The same is true of long-term care products, says Mr. Mendonca: “Long term care for an aging population was supposed to be a great product, but with interest rates this low, it’s very hard to make long term care work.”
The unknown liability element also makes it difficult for companies to match balance sheet assets and liabilities which, again because of the fair value accounting treatment, can lead to very large financial statement gains and losses and further earnings volatility.
For a while, Mr. Chu says some companies allowed the mismatch in the hope that rates would rise. In doing so, however, under the fair-value construct, that mismatch, the company’s negative, unfunded position, is multiplied over the potential duration of the contract – 40+ years in some cases – and recognized immediately in the current quarter.
“Canadian accounting forces you to look at the loss each and every year, and bring it forward to the current quarter. If you were going to lose $1 million a year for the next 30 years (based on today’s asset pricing), you’ve got to present that value, then take it in the profit and loss statement immediately,” he says. “It incents insurance companies not to take that sort of risk.”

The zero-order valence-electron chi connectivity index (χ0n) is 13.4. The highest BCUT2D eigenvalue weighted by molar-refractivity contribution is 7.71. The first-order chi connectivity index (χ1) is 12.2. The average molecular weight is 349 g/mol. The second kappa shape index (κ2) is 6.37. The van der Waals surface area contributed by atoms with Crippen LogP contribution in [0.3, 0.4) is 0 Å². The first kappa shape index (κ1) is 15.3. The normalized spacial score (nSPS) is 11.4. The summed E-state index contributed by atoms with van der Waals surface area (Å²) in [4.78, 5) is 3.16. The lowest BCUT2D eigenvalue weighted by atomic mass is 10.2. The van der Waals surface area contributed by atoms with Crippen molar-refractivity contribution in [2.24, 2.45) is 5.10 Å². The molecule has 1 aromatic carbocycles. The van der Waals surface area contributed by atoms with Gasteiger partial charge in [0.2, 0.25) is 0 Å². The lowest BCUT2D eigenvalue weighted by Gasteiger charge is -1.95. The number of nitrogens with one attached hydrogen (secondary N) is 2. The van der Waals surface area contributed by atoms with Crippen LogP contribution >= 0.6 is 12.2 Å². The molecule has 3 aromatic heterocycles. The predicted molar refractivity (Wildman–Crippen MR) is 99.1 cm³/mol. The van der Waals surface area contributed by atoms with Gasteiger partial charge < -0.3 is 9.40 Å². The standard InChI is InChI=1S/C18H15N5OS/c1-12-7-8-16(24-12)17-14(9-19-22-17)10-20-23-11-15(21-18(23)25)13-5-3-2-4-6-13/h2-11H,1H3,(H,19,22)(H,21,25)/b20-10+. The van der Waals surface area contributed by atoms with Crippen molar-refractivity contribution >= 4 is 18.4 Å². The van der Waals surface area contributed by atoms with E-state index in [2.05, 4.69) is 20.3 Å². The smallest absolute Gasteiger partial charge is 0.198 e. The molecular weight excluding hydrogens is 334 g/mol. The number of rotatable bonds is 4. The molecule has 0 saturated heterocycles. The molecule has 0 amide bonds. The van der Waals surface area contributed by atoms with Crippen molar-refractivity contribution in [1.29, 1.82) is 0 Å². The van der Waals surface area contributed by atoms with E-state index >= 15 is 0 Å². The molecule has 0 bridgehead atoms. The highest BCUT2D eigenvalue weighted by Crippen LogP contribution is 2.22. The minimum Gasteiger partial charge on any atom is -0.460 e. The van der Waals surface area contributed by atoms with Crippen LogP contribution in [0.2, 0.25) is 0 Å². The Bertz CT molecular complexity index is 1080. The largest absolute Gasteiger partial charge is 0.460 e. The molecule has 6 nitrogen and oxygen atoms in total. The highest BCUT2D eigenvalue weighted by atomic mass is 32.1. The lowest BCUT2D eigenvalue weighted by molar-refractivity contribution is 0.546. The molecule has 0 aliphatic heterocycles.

Opportunities and the future
Despite all of this, the future is not entirely bleak. They might not be investment universe darlings, but Canadian insurers enjoy an enviably strong position domestically, with size, scale and a stable earnings base.
Mr. Goldberg says although the market is mature, demographics are also working in their favour domestically. “Governments which might ordinarily provide some of these benefits are less and less able to,” he says. “People are going to have to be increasingly more self-reliant and the only place they can get these products otherwise is through insurance companies.”
Although acquisitions are likely out of the question given current capital constraints, many companies are also growing their business outside of Canada, notably in Asia – China, Indonesia and the Philippines in particular – where companies like Sun Life and Manulife are enjoying good sales and earnings momentum. In underdeveloped regions, the companies sell rudimentary products using “armies of sales people,” then move toward pension type products and other forms of distribution as the market develops.
Another trend emerging is the move by insurance companies away from long term guarantee products, into the wealth management business which typically generates more fee income.
In addition to the bump companies will undoubtedly get, hedged or not, if markets do pick up in the future, their stock prices don’t appear to have much further to fall either. Plus, Mr. Mendonca says their beaten down prices have very little to do with underlying fundamentals: “From a stock-picking perspective, it’s hard to imagine they can get much cheaper,” he says. “I can now make an argument that their stock prices essentially reflect all of the bad news.”